While Art Deco architecture is distinctly different from the Miami Modern theme of this site, we feel this particular event is well worth mentioning to our readers.
Miami Design Preservation League activists fought against all odds 30 years ago to save Miami Beach’s Art Deco architecture from bulldozers and demolition, and few could have imagined the impact their efforts would have on the city’s future. Led by founder Barbara Baer Capitman, the League won its landmark battle on May 14, 1979, when the Art Deco District was named to the National Register of Historic Places – the first time a 20th century district was recognized as Historic by the U.S. government. Since then, every element of South Beach’s renaissance can be traced back to this defining moment.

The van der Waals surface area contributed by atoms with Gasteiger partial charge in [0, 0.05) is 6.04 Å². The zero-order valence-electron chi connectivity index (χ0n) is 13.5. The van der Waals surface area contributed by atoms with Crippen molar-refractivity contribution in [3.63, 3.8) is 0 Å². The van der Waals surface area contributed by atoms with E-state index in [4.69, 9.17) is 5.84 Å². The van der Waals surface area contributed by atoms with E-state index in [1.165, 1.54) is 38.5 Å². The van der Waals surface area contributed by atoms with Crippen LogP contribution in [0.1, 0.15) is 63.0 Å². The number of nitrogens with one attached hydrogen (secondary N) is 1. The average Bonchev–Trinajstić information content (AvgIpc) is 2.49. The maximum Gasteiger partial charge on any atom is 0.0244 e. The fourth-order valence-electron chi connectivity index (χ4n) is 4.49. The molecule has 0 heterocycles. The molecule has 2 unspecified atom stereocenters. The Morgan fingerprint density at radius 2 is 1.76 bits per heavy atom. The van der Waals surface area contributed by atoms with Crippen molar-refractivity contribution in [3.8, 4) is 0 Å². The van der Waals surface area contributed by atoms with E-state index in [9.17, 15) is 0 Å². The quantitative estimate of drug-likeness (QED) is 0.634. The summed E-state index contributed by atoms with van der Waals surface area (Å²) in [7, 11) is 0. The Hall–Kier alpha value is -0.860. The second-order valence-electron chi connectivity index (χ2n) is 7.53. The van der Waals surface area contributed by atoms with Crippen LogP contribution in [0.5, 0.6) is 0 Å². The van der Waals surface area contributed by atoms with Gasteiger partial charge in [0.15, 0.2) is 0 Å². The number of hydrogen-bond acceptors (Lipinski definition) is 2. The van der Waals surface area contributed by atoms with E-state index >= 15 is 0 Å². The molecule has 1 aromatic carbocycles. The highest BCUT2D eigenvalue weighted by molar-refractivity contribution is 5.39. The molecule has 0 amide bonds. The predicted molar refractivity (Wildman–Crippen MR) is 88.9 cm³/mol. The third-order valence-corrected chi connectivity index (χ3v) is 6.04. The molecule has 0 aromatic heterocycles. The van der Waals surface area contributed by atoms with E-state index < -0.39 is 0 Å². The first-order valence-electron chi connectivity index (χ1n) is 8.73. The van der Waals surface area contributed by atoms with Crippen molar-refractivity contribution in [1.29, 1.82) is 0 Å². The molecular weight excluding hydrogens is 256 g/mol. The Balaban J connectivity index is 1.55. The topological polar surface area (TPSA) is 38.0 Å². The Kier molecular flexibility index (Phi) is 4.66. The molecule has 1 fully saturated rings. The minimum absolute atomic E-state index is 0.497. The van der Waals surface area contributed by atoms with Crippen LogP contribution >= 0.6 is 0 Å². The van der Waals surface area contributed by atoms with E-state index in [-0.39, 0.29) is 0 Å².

To commemorate this 30th anniversary, the Miami Design Preservation League (MDPL) will celebrate on Thursday, May 14 with two events. The first event is a private reception at 10 a.m. at The Hotel’s Spire Bar, 801 Collins Avenue. David Vela, Southeast Regional Director for the U.S. Department of the Interior’s National Park Service (the agency that oversees the National Register of Historic Places), will be the keynote speaker. Miami Beach Mayor Matti Herrera Bower and visionary developer Tony Goldman will speak about what it was like then and the impact the historic designation made on Miami Beach. Also attending are many early pioneers from South Beach’s revival that followed 1979’s preservation victory. Mayor Matti Herrera Bower will unveil a bronze plaque honoring the 1979 historic designation, to be placed at the site of the new Art Deco Welcome Center when it reopens at Ocean Drive and 10th Street later this year.